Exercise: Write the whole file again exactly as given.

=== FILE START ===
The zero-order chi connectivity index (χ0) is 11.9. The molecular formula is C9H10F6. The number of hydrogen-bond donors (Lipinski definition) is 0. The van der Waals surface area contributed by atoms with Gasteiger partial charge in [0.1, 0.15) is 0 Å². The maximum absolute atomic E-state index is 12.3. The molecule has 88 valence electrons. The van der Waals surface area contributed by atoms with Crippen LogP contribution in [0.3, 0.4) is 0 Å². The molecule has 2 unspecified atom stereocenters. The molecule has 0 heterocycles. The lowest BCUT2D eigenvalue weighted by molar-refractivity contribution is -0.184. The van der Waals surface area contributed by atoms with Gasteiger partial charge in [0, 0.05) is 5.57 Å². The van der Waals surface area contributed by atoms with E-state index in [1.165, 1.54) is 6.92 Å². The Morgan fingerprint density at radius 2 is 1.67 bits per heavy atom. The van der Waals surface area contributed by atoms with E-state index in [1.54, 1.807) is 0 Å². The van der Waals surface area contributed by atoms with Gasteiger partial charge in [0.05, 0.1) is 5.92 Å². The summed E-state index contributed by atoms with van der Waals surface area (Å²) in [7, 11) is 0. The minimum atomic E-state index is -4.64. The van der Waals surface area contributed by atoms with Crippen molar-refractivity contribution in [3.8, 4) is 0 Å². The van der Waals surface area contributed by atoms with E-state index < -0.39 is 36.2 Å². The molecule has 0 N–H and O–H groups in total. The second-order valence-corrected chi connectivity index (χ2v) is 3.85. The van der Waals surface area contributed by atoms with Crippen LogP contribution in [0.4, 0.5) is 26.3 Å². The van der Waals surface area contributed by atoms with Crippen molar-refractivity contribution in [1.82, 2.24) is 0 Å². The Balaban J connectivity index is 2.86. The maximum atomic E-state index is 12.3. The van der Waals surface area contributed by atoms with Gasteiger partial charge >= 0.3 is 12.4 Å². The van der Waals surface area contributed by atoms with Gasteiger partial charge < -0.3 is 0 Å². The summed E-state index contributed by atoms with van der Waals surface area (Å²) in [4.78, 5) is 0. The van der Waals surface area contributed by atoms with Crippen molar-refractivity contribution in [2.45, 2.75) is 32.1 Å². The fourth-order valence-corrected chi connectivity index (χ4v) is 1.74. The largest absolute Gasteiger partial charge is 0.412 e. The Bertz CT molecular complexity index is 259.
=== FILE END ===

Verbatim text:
The zero-order chi connectivity index (χ0) is 11.9. The molecular formula is C9H10F6. The number of hydrogen-bond donors (Lipinski definition) is 0. The van der Waals surface area contributed by atoms with Gasteiger partial charge in [0.1, 0.15) is 0 Å². The maximum absolute atomic E-state index is 12.3. The molecule has 88 valence electrons. The van der Waals surface area contributed by atoms with Crippen LogP contribution in [0.3, 0.4) is 0 Å². The molecule has 2 unspecified atom stereocenters. The molecule has 0 heterocycles. The lowest BCUT2D eigenvalue weighted by molar-refractivity contribution is -0.184. The van der Waals surface area contributed by atoms with Gasteiger partial charge in [0, 0.05) is 5.57 Å². The van der Waals surface area contributed by atoms with E-state index in [1.165, 1.54) is 6.92 Å². The Morgan fingerprint density at radius 2 is 1.67 bits per heavy atom. The van der Waals surface area contributed by atoms with E-state index in [1.54, 1.807) is 0 Å². The van der Waals surface area contributed by atoms with Gasteiger partial charge in [0.05, 0.1) is 5.92 Å². The summed E-state index contributed by atoms with van der Waals surface area (Å²) in [7, 11) is 0. The minimum atomic E-state index is -4.64. The van der Waals surface area contributed by atoms with Crippen molar-refractivity contribution in [3.8, 4) is 0 Å². The van der Waals surface area contributed by atoms with E-state index < -0.39 is 36.2 Å². The molecule has 0 N–H and O–H groups in total. The second-order valence-corrected chi connectivity index (χ2v) is 3.85. The van der Waals surface area contributed by atoms with Crippen LogP contribution in [0.4, 0.5) is 26.3 Å². The van der Waals surface area contributed by atoms with Crippen molar-refractivity contribution in [1.82, 2.24) is 0 Å². The Balaban J connectivity index is 2.86. The maximum atomic E-state index is 12.3. The van der Waals surface area contributed by atoms with Gasteiger partial charge >= 0.3 is 12.4 Å². The van der Waals surface area contributed by atoms with Gasteiger partial charge < -0.3 is 0 Å². The summed E-state index contributed by atoms with van der Waals surface area (Å²) in [4.78, 5) is 0. The van der Waals surface area contributed by atoms with Crippen molar-refractivity contribution in [2.45, 2.75) is 32.1 Å². The fourth-order valence-corrected chi connectivity index (χ4v) is 1.74. The largest absolute Gasteiger partial charge is 0.412 e. The Bertz CT molecular complexity index is 259.